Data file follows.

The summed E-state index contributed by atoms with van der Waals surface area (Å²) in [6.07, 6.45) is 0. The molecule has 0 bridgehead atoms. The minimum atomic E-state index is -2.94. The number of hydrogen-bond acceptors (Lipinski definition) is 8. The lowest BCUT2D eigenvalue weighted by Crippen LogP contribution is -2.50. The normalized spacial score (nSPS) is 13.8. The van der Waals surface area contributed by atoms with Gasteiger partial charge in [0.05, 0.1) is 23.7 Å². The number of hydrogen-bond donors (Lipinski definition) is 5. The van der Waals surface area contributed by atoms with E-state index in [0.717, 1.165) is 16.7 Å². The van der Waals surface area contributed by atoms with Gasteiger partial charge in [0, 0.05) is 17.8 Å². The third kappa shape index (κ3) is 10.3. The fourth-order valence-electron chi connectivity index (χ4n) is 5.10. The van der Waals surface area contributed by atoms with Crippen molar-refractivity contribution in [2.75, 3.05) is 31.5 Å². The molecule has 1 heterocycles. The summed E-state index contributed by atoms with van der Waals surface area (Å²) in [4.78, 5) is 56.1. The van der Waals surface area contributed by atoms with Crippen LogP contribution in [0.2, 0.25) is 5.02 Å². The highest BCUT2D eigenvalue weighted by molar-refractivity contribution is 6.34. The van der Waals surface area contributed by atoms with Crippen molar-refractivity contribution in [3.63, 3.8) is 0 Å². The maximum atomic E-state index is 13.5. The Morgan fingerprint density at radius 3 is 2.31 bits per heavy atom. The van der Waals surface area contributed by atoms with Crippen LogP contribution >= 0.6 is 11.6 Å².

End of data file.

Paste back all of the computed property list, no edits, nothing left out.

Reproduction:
The summed E-state index contributed by atoms with van der Waals surface area (Å²) in [6.07, 6.45) is 0. The molecule has 0 bridgehead atoms. The minimum atomic E-state index is -2.94. The number of hydrogen-bond acceptors (Lipinski definition) is 8. The lowest BCUT2D eigenvalue weighted by Crippen LogP contribution is -2.50. The normalized spacial score (nSPS) is 13.8. The van der Waals surface area contributed by atoms with Gasteiger partial charge in [0.05, 0.1) is 23.7 Å². The number of hydrogen-bond donors (Lipinski definition) is 5. The van der Waals surface area contributed by atoms with E-state index in [0.717, 1.165) is 16.7 Å². The van der Waals surface area contributed by atoms with Gasteiger partial charge in [0, 0.05) is 17.8 Å². The third kappa shape index (κ3) is 10.3. The fourth-order valence-electron chi connectivity index (χ4n) is 5.10. The van der Waals surface area contributed by atoms with Crippen molar-refractivity contribution in [2.75, 3.05) is 31.5 Å². The molecule has 1 heterocycles. The summed E-state index contributed by atoms with van der Waals surface area (Å²) in [4.78, 5) is 56.1. The van der Waals surface area contributed by atoms with Crippen LogP contribution in [0.2, 0.25) is 5.02 Å². The highest BCUT2D eigenvalue weighted by molar-refractivity contribution is 6.34. The van der Waals surface area contributed by atoms with Crippen molar-refractivity contribution in [3.63, 3.8) is 0 Å². The maximum atomic E-state index is 13.5. The Morgan fingerprint density at radius 3 is 2.31 bits per heavy atom. The van der Waals surface area contributed by atoms with Crippen LogP contribution >= 0.6 is 11.6 Å².